Ten times more skyr than before could hit European shelves if a new agricultural trade agreement between Iceland and Europe goes into effect.
According to the terms of the agreement, Kjarninn reports, the prices on many imported foodstuffs in Iceland could decrease by double-digit percentages. More than just a boon to Icelanders, the agreement also spells good news for those in mainland Europe – especially those who like skyr.
Presently, Iceland can only export up to 350 tonnes of skyr to Europe without having to pay tolls on it. By the terms of the new agreement, this quota would increase by more than ten times, to 4,000 tonnes.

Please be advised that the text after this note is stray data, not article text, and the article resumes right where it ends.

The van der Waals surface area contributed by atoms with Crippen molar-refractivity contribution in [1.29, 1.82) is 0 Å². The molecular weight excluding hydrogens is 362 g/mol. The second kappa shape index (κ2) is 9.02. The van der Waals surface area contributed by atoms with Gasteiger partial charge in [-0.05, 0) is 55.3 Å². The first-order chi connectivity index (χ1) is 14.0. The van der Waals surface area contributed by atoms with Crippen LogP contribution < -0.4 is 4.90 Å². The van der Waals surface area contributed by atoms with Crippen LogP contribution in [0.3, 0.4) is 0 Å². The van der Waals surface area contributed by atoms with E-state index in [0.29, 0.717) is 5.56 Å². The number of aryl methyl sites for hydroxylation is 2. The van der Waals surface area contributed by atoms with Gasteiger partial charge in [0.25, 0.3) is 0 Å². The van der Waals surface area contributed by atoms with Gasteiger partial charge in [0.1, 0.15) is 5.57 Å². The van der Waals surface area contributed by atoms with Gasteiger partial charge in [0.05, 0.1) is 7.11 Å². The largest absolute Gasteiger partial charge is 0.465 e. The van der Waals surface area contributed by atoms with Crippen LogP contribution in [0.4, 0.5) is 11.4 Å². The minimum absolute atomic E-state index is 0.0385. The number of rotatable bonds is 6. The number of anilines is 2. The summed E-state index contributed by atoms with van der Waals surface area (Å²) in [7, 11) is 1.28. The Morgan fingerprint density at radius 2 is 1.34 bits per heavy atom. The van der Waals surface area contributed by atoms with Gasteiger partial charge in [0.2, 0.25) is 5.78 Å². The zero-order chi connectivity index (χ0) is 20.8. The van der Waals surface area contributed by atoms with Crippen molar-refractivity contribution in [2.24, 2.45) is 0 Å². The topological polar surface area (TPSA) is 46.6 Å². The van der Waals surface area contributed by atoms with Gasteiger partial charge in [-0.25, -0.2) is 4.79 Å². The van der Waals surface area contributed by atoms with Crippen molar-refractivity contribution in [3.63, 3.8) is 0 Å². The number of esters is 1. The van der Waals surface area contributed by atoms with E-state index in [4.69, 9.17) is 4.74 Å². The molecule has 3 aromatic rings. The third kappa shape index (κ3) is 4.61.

The agreement, reached last Thursday in Reykjavík between representatives of the Icelandic government and the European Union, covers many different categories of agricultural trade.
As might be expected, Icelandic farmers welcome the expansion of their European markets, but are critical of increased competition with imported goods in Iceland. At the same time, merchants and importers are decidedly pleased with the agreement. Importers will be able to bring in four times more chicken (including up to 200 tonnes of free-range chicken, the import of which is presently banned), seven times more beef and 3.5 times more pork.
The agreement is expected to go into effect in late 2016 to early 2017.
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